Although I am not a wholehearted subscriber to the “sky is falling due to CO2” doctrine, I am learning new things about the environment that seem to be based in solid science. Take the Hawthorne Effect for example. Coined from a behavioral study done between 1924 and 1932 of the factory workers at Hawthorne Works in Cicero, Ill., scientists learned that the workers automatically improved the behaviors being measured strictly because they were being measured. This observed phenomenon has potential for environmental advances, especially when it comes to built environment applications. Once the HVACR industry began measuring IAQ, duct leakage, and now usage patterns, etc., it found ways to improve system efficiency via controls and more advanced equipment. Applying the ideas of the Hawthorne Effect to the environment has, on some levels, improved HVACR efficiency and resource usage.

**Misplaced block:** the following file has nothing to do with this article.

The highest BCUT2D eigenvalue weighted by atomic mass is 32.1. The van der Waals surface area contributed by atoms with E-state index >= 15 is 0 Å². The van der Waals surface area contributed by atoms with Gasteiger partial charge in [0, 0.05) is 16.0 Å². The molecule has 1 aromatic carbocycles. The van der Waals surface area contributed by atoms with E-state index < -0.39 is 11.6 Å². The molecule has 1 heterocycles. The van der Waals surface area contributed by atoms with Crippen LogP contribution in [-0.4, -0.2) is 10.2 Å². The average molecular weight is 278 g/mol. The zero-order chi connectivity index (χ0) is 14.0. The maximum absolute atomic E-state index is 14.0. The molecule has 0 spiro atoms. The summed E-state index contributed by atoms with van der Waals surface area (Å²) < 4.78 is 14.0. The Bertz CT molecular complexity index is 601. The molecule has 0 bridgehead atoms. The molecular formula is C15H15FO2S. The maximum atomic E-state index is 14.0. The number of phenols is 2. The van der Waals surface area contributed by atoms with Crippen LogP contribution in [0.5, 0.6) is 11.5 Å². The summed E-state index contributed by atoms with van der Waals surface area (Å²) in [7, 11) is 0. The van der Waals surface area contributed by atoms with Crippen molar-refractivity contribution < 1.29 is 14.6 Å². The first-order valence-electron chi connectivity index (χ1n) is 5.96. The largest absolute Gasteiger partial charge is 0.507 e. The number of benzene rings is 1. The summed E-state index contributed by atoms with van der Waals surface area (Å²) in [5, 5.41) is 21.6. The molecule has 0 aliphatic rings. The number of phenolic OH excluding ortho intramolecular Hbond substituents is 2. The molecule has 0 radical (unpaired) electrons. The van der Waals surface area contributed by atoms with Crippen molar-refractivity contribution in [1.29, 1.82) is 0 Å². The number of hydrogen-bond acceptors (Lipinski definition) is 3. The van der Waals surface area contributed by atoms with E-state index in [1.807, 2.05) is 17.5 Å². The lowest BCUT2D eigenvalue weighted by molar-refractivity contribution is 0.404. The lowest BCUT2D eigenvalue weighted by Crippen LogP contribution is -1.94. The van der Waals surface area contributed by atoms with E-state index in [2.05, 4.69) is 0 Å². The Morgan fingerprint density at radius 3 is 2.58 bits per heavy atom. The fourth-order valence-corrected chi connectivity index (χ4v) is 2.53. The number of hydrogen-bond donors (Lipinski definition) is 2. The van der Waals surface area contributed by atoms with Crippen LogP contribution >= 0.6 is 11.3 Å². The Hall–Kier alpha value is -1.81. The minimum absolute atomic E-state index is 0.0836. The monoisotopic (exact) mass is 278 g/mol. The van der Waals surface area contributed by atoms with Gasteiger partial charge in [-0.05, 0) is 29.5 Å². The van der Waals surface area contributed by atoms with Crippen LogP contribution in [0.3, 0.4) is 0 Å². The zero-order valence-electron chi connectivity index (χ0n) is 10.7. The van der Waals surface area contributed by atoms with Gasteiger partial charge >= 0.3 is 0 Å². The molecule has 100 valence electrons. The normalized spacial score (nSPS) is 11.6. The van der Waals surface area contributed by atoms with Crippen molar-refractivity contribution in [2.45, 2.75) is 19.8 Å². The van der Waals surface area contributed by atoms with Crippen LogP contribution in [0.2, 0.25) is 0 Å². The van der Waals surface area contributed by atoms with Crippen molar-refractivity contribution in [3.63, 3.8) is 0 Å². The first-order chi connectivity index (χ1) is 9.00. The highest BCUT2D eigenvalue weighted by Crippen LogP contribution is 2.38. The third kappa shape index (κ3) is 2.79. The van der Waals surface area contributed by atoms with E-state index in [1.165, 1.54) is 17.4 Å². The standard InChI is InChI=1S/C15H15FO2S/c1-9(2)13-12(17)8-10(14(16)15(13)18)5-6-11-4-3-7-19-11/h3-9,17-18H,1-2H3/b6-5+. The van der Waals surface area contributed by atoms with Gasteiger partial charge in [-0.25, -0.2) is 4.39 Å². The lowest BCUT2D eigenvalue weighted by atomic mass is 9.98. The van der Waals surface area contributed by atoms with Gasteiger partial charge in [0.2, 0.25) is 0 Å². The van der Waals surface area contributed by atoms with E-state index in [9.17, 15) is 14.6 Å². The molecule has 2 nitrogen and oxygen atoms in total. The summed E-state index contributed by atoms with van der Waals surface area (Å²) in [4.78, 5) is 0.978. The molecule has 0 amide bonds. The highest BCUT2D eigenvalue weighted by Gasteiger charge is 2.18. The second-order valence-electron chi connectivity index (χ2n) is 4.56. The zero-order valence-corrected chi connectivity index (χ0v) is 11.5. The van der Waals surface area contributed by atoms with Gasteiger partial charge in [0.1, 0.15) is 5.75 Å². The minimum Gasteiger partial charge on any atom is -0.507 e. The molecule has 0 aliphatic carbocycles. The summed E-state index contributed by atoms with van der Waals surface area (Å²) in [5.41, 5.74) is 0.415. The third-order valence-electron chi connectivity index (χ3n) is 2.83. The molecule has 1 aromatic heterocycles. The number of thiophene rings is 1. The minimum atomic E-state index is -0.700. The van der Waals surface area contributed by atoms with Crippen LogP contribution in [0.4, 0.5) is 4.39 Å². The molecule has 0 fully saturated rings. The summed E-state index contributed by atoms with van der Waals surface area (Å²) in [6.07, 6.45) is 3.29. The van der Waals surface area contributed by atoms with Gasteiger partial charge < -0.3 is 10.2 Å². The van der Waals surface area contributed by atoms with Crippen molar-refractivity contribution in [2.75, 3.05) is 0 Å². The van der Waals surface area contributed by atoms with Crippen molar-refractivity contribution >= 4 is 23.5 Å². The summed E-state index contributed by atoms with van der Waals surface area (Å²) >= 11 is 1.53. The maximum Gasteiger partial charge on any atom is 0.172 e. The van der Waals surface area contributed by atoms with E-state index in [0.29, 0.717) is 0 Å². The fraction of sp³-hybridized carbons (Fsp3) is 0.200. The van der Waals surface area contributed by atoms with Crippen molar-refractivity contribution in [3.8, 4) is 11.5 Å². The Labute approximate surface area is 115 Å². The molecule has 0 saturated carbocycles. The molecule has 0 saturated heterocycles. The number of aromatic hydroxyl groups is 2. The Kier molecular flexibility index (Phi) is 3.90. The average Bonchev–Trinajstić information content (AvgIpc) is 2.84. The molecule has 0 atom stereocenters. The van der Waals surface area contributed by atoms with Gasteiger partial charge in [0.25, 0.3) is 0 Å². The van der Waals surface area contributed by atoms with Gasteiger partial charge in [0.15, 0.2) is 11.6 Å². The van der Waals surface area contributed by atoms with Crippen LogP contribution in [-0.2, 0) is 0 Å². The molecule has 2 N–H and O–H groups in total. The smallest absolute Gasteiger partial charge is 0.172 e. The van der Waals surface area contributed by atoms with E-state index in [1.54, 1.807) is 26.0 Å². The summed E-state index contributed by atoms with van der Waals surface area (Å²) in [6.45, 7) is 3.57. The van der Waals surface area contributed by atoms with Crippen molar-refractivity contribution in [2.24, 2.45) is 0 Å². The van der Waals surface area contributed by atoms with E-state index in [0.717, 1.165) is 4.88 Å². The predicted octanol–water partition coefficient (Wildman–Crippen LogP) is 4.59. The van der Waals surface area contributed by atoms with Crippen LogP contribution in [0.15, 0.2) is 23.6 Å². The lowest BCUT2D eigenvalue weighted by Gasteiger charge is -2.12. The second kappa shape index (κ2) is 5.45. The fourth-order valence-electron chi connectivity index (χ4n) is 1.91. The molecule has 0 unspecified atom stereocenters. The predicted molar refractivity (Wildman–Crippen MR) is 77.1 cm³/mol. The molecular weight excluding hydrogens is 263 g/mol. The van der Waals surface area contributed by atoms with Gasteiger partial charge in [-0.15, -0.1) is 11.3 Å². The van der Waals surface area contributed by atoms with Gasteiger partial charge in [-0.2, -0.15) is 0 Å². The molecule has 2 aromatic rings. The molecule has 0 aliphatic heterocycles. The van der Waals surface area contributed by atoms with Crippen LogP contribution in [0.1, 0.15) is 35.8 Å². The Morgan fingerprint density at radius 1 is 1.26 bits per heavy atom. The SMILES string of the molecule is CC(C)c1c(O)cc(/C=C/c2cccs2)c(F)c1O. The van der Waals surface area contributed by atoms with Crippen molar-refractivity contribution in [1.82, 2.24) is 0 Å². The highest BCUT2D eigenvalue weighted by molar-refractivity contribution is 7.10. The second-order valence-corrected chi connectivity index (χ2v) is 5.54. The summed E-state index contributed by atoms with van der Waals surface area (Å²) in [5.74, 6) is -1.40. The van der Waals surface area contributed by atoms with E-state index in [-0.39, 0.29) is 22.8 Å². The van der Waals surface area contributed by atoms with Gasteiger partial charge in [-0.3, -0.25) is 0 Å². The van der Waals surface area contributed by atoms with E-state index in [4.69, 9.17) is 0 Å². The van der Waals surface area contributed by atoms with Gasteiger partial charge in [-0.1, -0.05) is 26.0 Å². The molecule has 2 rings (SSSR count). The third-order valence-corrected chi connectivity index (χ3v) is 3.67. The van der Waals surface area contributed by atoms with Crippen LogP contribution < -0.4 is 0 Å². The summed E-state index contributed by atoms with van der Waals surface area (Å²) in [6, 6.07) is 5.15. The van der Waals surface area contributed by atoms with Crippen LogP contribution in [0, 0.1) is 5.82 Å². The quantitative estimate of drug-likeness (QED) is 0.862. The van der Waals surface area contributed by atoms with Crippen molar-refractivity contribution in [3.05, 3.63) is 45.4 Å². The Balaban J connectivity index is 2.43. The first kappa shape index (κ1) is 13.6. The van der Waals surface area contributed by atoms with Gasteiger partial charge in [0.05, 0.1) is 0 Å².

Another new term I have recently learned is biomimicry. In essence, it is the imitation of nature, which operates in cycles. As an industrial throwaway society, we primarily operate in a straight line, not a circle, according to The Story of Stuffat I have been known to use the phrase “tree hugger”, but this video’s scientific argument discussing the industrial process is the first piece of environmentalist information that actually made logical, scientific sense.

These environmental problems have been identified for a long time, but the most effective solutions are complex and an overall solution will likely require a new step in foundational productivity. I learned this phrase during Daryll Fogal’s keynote technology address at the Honeywell Users Group Symposium in Scottsdale, Ariz. Fogal, Honeywell Building Solutions’ vice president of Engineering and Technology, explained that when “you build stuff and it stays built, that is foundational productivity.” It helps slow down the industrial line on which society is currently stuck.

The three terms - Hawthorne effect, biomimicry, and foundational productivity - are finding a place in the HVACR industry as it endeavors to improve efficiencies from manufacturing to installation to preventive maintenance.

I am not quite ready to give up my plastic water bottles and grocery bags…but I’m thinking about it.